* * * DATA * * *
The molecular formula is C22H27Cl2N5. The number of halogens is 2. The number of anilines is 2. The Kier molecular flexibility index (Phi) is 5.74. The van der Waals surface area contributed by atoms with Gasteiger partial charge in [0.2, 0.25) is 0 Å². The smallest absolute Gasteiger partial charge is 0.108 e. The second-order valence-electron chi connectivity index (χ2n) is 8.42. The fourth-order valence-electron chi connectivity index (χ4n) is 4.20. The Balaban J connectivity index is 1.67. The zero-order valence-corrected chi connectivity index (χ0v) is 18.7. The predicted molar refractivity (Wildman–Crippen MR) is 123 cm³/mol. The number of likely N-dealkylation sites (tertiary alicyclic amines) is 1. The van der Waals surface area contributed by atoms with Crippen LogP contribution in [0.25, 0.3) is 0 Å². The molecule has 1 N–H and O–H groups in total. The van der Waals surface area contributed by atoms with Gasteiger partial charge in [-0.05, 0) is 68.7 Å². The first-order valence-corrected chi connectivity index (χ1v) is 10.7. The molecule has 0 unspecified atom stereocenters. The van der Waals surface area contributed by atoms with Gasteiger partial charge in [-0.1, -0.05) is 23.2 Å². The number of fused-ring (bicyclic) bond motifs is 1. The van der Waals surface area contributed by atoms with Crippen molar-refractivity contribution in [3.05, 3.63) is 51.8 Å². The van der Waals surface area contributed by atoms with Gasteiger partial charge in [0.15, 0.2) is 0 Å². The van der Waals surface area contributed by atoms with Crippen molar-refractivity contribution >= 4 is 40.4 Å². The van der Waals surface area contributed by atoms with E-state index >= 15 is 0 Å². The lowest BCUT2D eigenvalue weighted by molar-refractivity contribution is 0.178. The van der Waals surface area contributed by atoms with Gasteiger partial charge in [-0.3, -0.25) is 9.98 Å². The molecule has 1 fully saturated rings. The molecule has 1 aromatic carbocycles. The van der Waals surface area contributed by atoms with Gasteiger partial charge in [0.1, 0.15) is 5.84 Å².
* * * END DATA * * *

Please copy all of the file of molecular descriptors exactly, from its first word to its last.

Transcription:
The molecular formula is C22H27Cl2N5. The number of halogens is 2. The number of anilines is 2. The Kier molecular flexibility index (Phi) is 5.74. The van der Waals surface area contributed by atoms with Gasteiger partial charge in [0.2, 0.25) is 0 Å². The smallest absolute Gasteiger partial charge is 0.108 e. The second-order valence-electron chi connectivity index (χ2n) is 8.42. The fourth-order valence-electron chi connectivity index (χ4n) is 4.20. The Balaban J connectivity index is 1.67. The zero-order valence-corrected chi connectivity index (χ0v) is 18.7. The predicted molar refractivity (Wildman–Crippen MR) is 123 cm³/mol. The number of likely N-dealkylation sites (tertiary alicyclic amines) is 1. The van der Waals surface area contributed by atoms with Crippen LogP contribution in [0.25, 0.3) is 0 Å². The molecule has 1 N–H and O–H groups in total. The van der Waals surface area contributed by atoms with Gasteiger partial charge in [-0.05, 0) is 68.7 Å². The first-order valence-corrected chi connectivity index (χ1v) is 10.7. The molecule has 0 unspecified atom stereocenters. The van der Waals surface area contributed by atoms with Gasteiger partial charge in [-0.1, -0.05) is 23.2 Å². The number of fused-ring (bicyclic) bond motifs is 1. The van der Waals surface area contributed by atoms with Crippen molar-refractivity contribution in [3.05, 3.63) is 51.8 Å². The van der Waals surface area contributed by atoms with Gasteiger partial charge in [0.15, 0.2) is 0 Å². The van der Waals surface area contributed by atoms with Crippen molar-refractivity contribution >= 4 is 40.4 Å². The van der Waals surface area contributed by atoms with E-state index >= 15 is 0 Å². The lowest BCUT2D eigenvalue weighted by molar-refractivity contribution is 0.178. The van der Waals surface area contributed by atoms with Gasteiger partial charge in [-0.3, -0.25) is 9.98 Å². The molecule has 1 fully saturated rings. The molecule has 1 aromatic carbocycles. The van der Waals surface area contributed by atoms with Gasteiger partial charge in [0.1, 0.15) is 5.84 Å².